Uncertain times, managerial myopia, and asset redeployability: Evidence from economic policy uncertainty

11 Nov 2022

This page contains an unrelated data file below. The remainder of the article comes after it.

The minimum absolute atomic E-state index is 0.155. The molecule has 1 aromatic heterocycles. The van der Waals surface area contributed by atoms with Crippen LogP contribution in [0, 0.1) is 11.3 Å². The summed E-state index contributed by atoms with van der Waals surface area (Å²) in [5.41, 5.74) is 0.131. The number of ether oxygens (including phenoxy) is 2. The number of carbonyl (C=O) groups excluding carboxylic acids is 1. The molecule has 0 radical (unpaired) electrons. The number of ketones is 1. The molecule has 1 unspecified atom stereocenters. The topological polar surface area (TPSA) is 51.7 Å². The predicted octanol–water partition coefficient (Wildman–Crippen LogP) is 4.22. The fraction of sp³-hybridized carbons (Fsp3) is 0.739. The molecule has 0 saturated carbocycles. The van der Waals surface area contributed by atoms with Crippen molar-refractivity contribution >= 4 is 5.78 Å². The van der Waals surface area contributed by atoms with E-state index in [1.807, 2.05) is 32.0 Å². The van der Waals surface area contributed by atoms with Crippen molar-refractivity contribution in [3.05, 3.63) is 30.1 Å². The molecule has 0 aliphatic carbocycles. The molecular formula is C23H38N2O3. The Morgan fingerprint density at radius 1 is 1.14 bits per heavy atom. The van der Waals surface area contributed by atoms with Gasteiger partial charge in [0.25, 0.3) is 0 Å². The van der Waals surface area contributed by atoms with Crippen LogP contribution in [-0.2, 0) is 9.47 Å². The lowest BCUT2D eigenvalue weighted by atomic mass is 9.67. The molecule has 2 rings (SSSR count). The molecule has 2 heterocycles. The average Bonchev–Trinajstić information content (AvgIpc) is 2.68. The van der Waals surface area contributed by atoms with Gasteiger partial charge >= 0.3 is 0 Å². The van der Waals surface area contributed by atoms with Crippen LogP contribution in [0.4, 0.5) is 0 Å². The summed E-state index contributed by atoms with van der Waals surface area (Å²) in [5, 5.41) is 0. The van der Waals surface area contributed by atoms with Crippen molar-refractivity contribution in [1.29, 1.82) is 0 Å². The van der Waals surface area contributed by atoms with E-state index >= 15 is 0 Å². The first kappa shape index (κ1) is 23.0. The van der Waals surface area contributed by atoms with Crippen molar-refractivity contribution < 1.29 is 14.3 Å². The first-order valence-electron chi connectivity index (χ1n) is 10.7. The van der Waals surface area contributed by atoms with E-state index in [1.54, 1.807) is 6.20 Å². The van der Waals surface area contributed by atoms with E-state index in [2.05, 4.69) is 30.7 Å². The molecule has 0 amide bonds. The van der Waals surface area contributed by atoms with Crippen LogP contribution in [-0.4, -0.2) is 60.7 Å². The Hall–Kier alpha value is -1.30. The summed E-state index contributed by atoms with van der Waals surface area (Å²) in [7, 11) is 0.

The latest in the Sasin Research Seminar series was a fascinating talk by Sasin Visiting Professor Suwongrat Papangkorn and her co-authors, Sasin Associate Professor Pattanaporn Chatjuthamard, and Sasin Visiting Professor Pornsit Jiraporn, examining the effect of economic policy uncertainty (EPU) on redeployable assets. The lecture began with how the political uncertainty policy impact economics. One of the classic examples would be the trade war between the US and China starting in 2018, which result in adverse impacted on America. Another example of economic impact was China’s Zero Covid Strategy and how the lockdowns affected things like retail sales. In addition, the trend of global uncertainty is upward trend and has now reached an all-time high, and this is why more research is needed. Though studies have shown that an increase in EPU can decrease capital expenditure and investment, corporate borrowing, management risk appetite, and the number of M&A transactions. It would also see a rise in the cost of finance. However, no studies have looked at the impact on asset redeployability. In times of uncertainty, building flexibility into company plans and strategies is important. Businesses need to be flexible. One way to do this is through asset redeployment. This is the strategic reallocation of assets from a less profitable use to a more profitable use. With the right asset redeployment plan, companies can get better results for the same cost. Put another way – asset redeployability is the extent to which assets have alternative uses. The implications are that increasing asset redeployability leads to a decrease in investment irreversibility, as there tends to be lower investment when there’s uncertainty. There will also be a decrease in liquidity merges and the cost of capital and an increase in asset liquidation values and the amount and maturity of debt. The key contributions of the research were discussed, and a couple of hypotheses were put forward. The first was that in times of higher uncertainty, agency conflicts and information asymmetry could lead to managerial myopia. This is due to management seeking short-term gains to hit targets and focus on how assets are currently utilized. Consequently, there will be lower asset deployability. The other hypothesis was that in times of high economic uncertainty, it is less predictable how assets may be deployed in the future. Therefore, acquiring assets that could be redeployed for different purposes would be more prudent, resulting in higher asset deployability. To test their hypotheses, the researchers used 14,846 US firm-year observations from 1996 to 2014. Professor Suwongrat and her colleagues explained the variables used (dependent, independent, control), the underlying components, asset redeployability measurements, baseline models, and the robustness tests. The results proved the managerial myopia hypothesis, finding uncertainty significantly diminishes asset redeployability. In particular, a rise in EPU by one standard deviation lowers asset redeployability by 9.06%. More uncertainty reduces managers’ job security and exacerbates managerial short-termism, where managers tend to focus more on assets that are currently useful in the short run than how assets may be redeployed in the long run. Further analysis confirms the results, including propensity score matching, entropy balancing, instrumental-variable analysis, GMM dynamic panel data analysis, and using alternate proxies for uncertainty. The study is the first to link EPU to asset redeployability. The talk was followed by a Q&A session that discussed a range of related topics. These included how asset-level and industry-level redeployability were calculated; the variation in redeployability across industries; the EPU, FEARS and other indexes (and where they are used); and how the data and management reaction might vary in different countries.  
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